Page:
The golden age of geriatric mystery shows is remembered for Matlock, Murder, She Wrote and The Father Dowling Mysteries. But one of the superstars of the creaky sleuth genre was a familiar face returning to the courtroom. Raymond Burr became a TV icon as Perry Mason. The long running series set the standard for legal thrillers from 1957-1966. Burr had also became a legend with Ironside. But his career had slowed down in the ’80s. He was appearing in Godzilla 1985 and Airplane II: The Sequel when Fred Silverman hatched the Grey Revolution. The TV genius wanted to bring back Perry Mason for TV viewers of 1985. Burr agreed and TV history was made. The Return of Perry Mason was a major hit. Perry Mason: Movie Collection – Volume 1 contains the first 6 of the 26 of the TV movies.
“Perry Mason Returns” explains why the legal genius would drop his cushy judge gig to get back on a legal case. Turns out Della Street (Barbara Hale) is up on homicide charges. The viewers know she didn’t kill her boss. It was a man wearing one of Della’s dresses that offed the rich man. Why would anyone kill the guy? He had just told his kids that they weren’t getting a cent of his fortune. Perry wouldn’t let her fry in the electric chair and he didn’t trust anyone else with her legal briefs. He’s back and ready to kick legal butt. However his new team includes the son of Paul Drake (The Greatest American Hero‘s William Katt). Richard Anderson (The Six Million Dollar Man) is also back, but not as Lt. Drumm. He plays a suspect. It’s a solid TV movie mystery from the mid-’80s. Burr is natural in his return to the role although he keeps his beard. “The Case of the Notorious Nun” sets up a relationship between a nun and a priest that leads to murder. Did the sister have an affair with the father and killed him? Or was she drugged by another priest and set up? It’s religious tangle that only Perry can sort out. William Katt gets to use some of his straight to video charm on the suspected nun. “The Case of the Shooting Star” features a homicide on a live TV show when a prop gun fires a real bullet. Who is the real killer? Perry gets to poke around in Hollywood once more.
“The Case of the Lost Love” complicates Perry’s meeting with an old friend. He bumps into Jean Simmons (Spartacus) at a conference. Things seem to be nice until her husband (Burke’s Law‘s Gene Barry) gets busted for killing a blackmailer. But could it had been someone else that was being blackmailed? Gordon Jump (WKRP) gets drawn into the investigation. “The Case of the Sinister Spirit” brings Robert Stack (The Untouchables) back. This is a crazy case of a nasty horror writer inviting “friends” for a stay at a hotel. Little do they know it’ll turn into a horror holiday. The writer gets edited out of his life. Perry must find a suspect where there’s way too many people wishing they killed him. Dwight Schultz (The A-Team) shows up for the scares. “The Case of the Murdered Madam” is the classic tale of a woman dying for her little black book. She was in the process of exposing a few old Johns in their fraud. It keeps Drake Jr. jumping around.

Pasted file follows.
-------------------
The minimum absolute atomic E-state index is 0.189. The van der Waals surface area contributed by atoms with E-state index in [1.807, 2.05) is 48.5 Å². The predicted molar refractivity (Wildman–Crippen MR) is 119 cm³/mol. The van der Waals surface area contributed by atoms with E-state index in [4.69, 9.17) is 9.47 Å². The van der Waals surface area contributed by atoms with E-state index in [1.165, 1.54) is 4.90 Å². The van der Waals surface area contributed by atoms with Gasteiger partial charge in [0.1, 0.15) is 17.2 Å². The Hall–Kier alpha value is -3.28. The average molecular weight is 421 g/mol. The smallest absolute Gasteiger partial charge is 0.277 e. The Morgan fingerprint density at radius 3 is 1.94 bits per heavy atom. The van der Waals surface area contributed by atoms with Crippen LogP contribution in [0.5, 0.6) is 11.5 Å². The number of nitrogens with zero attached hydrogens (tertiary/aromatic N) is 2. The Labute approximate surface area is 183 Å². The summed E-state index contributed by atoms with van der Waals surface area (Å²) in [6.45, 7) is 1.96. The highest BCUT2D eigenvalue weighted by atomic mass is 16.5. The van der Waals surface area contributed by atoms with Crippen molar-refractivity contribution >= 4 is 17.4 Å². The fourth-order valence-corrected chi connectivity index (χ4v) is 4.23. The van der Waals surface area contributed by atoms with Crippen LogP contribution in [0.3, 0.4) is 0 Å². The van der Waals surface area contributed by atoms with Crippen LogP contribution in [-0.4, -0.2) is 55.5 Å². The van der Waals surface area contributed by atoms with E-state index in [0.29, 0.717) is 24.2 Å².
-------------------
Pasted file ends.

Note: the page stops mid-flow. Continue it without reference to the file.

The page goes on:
The big thing is that Perry now gets to beat up on D.A. Michael Reston (M*A*S*H‘s David Ogden Stiers). He’s not quite used to losing like Hamilton Burger. The longer running time allows the mysteries to unravel at a proper pace. Mason can be deliberate. Drake Jr. gets a lot more screen time than his dad did during an investigation. The movies are little bit more intense than an episode of Matlock. Katt does most of the legwork since Burr wasn’t quite up for action scenes. Most of his energy is reserved for prowling the courtroom. The show really brings Perry Mason into the modern world without making him seem like a man out of time. He was a welcomed addition to an era when networks weren’t afraid to show the elderly solving mysteries.
The video is 1.33:1 full frame. When Perry Mason returned, he was part of the new low budget post production revolution. While the movie were shot in 35mm, the post production was done in standard definition video to save a few bucks. The image is a little fuzzy which probably helps make Raymond Burr look a little bit youthful in his comeback. The audio is Dolby Digital mono for the first movie while the rest are Dolby Digital Stereo. The mix is geared toward the dialogue track. The movies are subtitled.
No bonus features.
Perry Mason: Movie Collection – Volume 1 brings back the greatest lawyer in TV history. Burr once more commands the courtroom as he clears his clients and gets the guilty to confess. This is a fine addition to those who have collected the DVDs of the original series.
CBS DVD presents Perry Mason: Movie Collection – Volume 1. Starring: Raymond Burr, Barbara Hale and William Katt. Boxset Contents: Six movies on 3 DVDs. Rating: R. Released: December 31, 2013.
Tags: Perry Mason, Raymond Burr